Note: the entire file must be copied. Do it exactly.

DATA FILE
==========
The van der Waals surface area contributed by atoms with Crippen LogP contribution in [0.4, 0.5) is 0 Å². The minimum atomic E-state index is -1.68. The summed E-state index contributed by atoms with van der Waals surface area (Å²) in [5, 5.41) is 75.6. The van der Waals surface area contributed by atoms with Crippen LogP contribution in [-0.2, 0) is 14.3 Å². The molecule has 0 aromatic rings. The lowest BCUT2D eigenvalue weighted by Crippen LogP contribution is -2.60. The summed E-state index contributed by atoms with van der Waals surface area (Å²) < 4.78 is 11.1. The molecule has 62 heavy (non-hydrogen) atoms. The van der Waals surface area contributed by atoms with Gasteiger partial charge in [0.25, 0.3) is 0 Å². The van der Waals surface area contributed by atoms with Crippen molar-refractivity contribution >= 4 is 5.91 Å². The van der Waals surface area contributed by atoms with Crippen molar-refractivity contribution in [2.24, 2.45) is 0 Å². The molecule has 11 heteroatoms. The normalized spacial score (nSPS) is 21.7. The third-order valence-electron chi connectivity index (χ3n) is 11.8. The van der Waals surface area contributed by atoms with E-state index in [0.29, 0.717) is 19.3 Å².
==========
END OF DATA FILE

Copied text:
The van der Waals surface area contributed by atoms with Crippen LogP contribution in [0.4, 0.5) is 0 Å². The minimum atomic E-state index is -1.68. The summed E-state index contributed by atoms with van der Waals surface area (Å²) in [5, 5.41) is 75.6. The van der Waals surface area contributed by atoms with Crippen LogP contribution in [-0.2, 0) is 14.3 Å². The molecule has 0 aromatic rings. The lowest BCUT2D eigenvalue weighted by Crippen LogP contribution is -2.60. The summed E-state index contributed by atoms with van der Waals surface area (Å²) < 4.78 is 11.1. The molecule has 62 heavy (non-hydrogen) atoms. The van der Waals surface area contributed by atoms with Gasteiger partial charge in [0.25, 0.3) is 0 Å². The van der Waals surface area contributed by atoms with Crippen molar-refractivity contribution >= 4 is 5.91 Å². The van der Waals surface area contributed by atoms with Crippen molar-refractivity contribution in [2.24, 2.45) is 0 Å². The molecule has 11 heteroatoms. The normalized spacial score (nSPS) is 21.7. The third-order valence-electron chi connectivity index (χ3n) is 11.8. The van der Waals surface area contributed by atoms with E-state index in [0.29, 0.717) is 19.3 Å².